Many men assign a massive amount of importance to their own semen. That's not news to anyone: Throughout history, people have believed all kinds of mystical things about cum and its supposed magical powers of longevity, energy, and machismo. Only recently have people who believe these things been able to find each other en masse, online—which is how we get beliefs like "unvaccinated sperm will be the next Bitcoin."
Unvaccinated conspiracy theorists think that their dick, balls, and cum are more pure than the rest of the population's, and that refusing the COVID-19 vaccine (which has been proven to be nearly 100 percent effective in preventing hospitalization and death from the virus around the world) will make the market value of their semen skyrocket. Some people are refusing the vaccine because they fear long-term side effects, and are skeptical of the government "rushing" the process (the vaccines were evaluated on tens of thousands of participants in clinical trials, according to the CDC). They're waiting to watch the side effects of what they view as an "experimental" treatment unfold on those who trusted the science. As the vaccinated population eventually crumbles, the unvaccinated will rise up to repopulate the planet, according to adherents to this theory. It's a particularly popular notion on r/NoNewNormal, an anti-mask, anti-vax subreddit that was quarantined by Reddit this week. "I’m going to retire as a 'cum cow' 🐄" one person wrote in a thread about the sperm theory.
The "sperm is the new Bitcoin" meme has been around since vaccines started rolling out, but a few factors helped it take off recently. It's often commingled with the theory that unvaccinated blood is in higher demand, or that the Red Cross is turning away vaccinated donors (neither of which is true). The idea that sperm in general is in short supply lately is true, however. Sperm banks across the country report that because of COVID-19 lockdown measures in the last year and a half, they've seen donor numbers plummet. Bitcoin and cryptocurrency speculation in general continues to be a spicy topic among the kinds of guys who trawl Reddit all day, and the virality of r/WallStreetBets as a community brought them mainstream acceptance—a lot more people suddenly took the ramblings of armchair internet day traders as actual wisdom. The crossover between crypto-dudes, anti-vax dudes, and a sprinkle of semen-retention nonsense is resulting in fascinating discourse. A screenshot of the headline from an article from the cryptocurrency blog Protos, "Is unvaccinated sperm really the next Bitcoin?," is being passed around without context, even though the article explains that this isn't the case. "The only thing that's going to get us out of this shitfest is going to be the ideas and solutions that are being explored in cryptocurrencies at the moment," one Redditor said. "Mark my words that unvaccinated sperm and blood will be in high commodity in a few months to a year," wrote another. When someone posts a report that researchers are trying to find out how the vaccines affect fertility, they take it as proof that there must be something wrong with the vaccine.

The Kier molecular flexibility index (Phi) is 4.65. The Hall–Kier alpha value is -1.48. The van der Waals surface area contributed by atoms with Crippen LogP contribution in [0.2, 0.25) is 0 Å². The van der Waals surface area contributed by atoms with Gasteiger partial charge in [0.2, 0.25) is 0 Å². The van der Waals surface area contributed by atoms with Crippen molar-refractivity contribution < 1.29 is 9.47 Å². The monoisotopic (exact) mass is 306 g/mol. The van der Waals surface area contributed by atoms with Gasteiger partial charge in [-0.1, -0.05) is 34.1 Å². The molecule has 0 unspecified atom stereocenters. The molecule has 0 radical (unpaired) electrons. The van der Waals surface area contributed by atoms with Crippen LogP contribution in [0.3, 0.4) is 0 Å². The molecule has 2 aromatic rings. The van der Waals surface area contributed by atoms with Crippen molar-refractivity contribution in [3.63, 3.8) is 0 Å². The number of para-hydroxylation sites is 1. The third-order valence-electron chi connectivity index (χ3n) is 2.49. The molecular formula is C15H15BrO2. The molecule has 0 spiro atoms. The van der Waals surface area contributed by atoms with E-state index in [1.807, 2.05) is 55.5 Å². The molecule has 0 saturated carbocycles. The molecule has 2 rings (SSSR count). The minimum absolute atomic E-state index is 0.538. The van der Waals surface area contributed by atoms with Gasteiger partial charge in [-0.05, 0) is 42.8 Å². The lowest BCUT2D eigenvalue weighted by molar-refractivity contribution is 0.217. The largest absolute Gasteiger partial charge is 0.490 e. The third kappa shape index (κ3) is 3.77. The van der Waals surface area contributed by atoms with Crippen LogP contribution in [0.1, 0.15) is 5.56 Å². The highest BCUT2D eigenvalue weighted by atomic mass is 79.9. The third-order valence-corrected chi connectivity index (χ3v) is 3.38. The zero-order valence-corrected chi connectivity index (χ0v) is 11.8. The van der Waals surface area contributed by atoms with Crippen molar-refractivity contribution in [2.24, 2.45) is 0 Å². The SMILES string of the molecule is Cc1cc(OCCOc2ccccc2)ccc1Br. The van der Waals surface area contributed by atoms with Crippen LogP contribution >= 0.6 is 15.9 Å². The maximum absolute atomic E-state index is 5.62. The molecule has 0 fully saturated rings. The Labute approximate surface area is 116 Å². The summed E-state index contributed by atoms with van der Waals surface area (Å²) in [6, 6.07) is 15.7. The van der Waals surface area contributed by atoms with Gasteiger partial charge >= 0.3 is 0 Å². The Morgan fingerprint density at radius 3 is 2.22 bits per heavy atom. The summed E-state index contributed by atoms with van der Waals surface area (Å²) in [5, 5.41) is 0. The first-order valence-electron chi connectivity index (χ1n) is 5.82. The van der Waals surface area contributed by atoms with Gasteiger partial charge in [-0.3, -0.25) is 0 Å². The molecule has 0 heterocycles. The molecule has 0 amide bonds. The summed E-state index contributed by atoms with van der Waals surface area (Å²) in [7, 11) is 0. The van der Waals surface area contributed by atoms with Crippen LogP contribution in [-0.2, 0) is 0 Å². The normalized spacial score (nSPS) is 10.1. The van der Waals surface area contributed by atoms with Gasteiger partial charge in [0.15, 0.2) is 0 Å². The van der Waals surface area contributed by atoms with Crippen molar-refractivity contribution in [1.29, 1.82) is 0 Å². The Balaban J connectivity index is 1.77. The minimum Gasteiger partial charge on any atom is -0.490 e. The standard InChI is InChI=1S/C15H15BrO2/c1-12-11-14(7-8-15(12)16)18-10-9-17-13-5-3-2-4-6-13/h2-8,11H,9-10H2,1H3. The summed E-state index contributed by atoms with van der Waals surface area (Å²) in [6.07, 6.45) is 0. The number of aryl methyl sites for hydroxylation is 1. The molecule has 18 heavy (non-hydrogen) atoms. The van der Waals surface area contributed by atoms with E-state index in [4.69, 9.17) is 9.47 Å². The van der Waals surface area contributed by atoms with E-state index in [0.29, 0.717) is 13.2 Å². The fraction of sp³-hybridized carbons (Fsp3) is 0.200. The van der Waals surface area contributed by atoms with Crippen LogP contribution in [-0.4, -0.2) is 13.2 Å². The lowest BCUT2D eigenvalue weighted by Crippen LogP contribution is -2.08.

Studies like these have shown that getting vaccinated does not, in fact, affect sperm quality or count: "There is evidence that the vaccine is safe for men and that it does not affect sperm production/quality," Tony Chen, MD, clinical assistant professor at the Stanford School of Medicine urology department, told me. On the contrary, being unvaccinated exponentially raises the odds that you'll get sick—and if you contract Covid, your swimmers will, too. The SARS-CoV-2 virus has been found in testicle and penile tissues of those infected, and could lead to infertility and erectile dysfunction. In people who've contracted COVID-19 and in those who recovered, the virus has been detected in their semen, too. There's no reason to stay unvaccinated and diamond hand your own cum. "Longer-term studies are needed, but it's presently clear that protecting one's fertility is yet another benefit of being vaccinated against COVID-19," Chen said. "Those who are eligible for the vaccine should definitely get it."